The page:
The No Child Left Inside (NCLI) grant program, awarded by the Washington State Parks and Recreation Commission (Parks), will provide more than $6.7 million for 92 projects dedicated to expanding outdoor recreation and education opportunities for underserved youth in Washington.
NCLI also will leverage more than $6.8 million in matching resources from grant recipients, increasing the investment in youth education and wellbeing.
“The world comes to Washington to experience our natural wonders, but some who live and grow here face barriers to accessing these local treasures not far from home,” Gov. Jay Inslee said. “The No Child Left Inside grant program is once again providing opportunities to under-served youth to have more young Washingtonians experience the outdoors, learn about the world around them and apply this understanding to improve themselves and their communities.”
The only local project on the list was $96,750 for the Dylan Jude Harrell Kids Community Center in Long Beach to assist in starting a Get Outside! program.
The Dylan Jude Harrell Community Center in Long Beach will use this grant to hire an employee to develop a new program, “Get Outside!” with the goal of getting most of the kids in the Ocean Beach School District to visit at least one Washington state park during the biennium.
The employee will work in the after-school program to partner on field trip development and to enhance the center’s summer youth programs with the goal of creating young environmental stewards.
The center serves more than 60 percent of the kids in kindergarten through fifth grades in its after-school program and will use the grant to expand the program to sixth through twelfth grades.
Youth on the Long Beach Peninsula are said to be primarily economically disadvantaged, listed as specifically living in generational poverty.
Activities will include hiking, gardening, rock climbing, beachcombing, completing stewardship projects, visiting state parks, and participating in environmental education. Visit RCO’s online Project Snapshot for more information and photographs of this project. (22-1869)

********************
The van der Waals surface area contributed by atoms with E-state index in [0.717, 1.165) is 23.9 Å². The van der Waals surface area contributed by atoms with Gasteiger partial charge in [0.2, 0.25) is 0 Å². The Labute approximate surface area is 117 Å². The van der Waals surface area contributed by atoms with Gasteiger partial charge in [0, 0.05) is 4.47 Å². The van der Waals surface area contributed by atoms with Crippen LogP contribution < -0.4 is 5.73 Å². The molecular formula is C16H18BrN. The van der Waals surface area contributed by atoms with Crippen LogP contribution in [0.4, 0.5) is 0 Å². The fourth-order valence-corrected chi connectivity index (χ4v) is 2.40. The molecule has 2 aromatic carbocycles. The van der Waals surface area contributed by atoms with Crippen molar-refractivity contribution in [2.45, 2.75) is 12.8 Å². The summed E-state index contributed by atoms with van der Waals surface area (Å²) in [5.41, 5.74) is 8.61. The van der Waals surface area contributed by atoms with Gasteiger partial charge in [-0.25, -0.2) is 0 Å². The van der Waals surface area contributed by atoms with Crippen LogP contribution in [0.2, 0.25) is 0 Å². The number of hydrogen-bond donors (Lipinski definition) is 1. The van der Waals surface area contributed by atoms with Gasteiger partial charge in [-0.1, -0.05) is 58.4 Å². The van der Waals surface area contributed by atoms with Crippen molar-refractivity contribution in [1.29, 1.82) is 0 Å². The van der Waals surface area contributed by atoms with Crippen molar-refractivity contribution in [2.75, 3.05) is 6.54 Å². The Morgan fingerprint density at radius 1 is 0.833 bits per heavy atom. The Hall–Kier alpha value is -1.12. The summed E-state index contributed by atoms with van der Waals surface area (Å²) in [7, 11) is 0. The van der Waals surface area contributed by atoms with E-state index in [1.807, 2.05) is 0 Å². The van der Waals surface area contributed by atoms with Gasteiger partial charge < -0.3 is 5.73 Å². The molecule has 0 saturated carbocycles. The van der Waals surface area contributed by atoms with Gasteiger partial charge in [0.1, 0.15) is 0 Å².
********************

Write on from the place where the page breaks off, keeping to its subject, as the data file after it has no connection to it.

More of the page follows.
The grants will support more than 47,000 kids, aged 5 to 18 and provide 1.8 million hours of vital time in nature. Of the children and teens who will benefit from this grant cycle:
- 83 percent are eligible for free-and-reduced-priced school meals,
- 69 percent are youth of color,
- 25 percent are youth with a disability, and
- 18 percent are English-language learners.
“This program provides an invaluable resource to young people – access to nature,” Parks Director Diana Dupuis said. “We’re thrilled to be able to support formative outdoor experiences for more kids and in all corners of our state.”
NCLI continues to expand as more of Washington’s youth benefit from their experiences outside. This cycle, NCLI received the most grant applications in the program’s history, reviewing 174 submissions and $12.3 million in requests. This is the highest amount of funding requested in the program’s history and the highest amount of funding awarded. In the previous two biennia, the program received $4.5 million and $1.5 million, respectively.
“The NCLI grants are the most impactful education and recreation investments that the state makes,” Sen. Christine Rolfes, D-Bainbridge Island, said. “They help increase access to adventure and learning for thousands of children every year, creating memories, skills, and knowledge that the kids will carry with them for the rest of their lives.”
NCLI funding comes from the state general fund and was one of a dozen recommendations of the Governor’s Blue Ribbon Task Force on Parks and Outdoor Recreation in 2014. The task force was charged with finding ways to increase participation in outdoor recreation, which has significant social and economic benefits.
Many of the successful applicants have already begun their projects.
Projects will wrap up in June 2025, with the Washington State Recreation and Conservation Office likely accepting new applications in August 2024.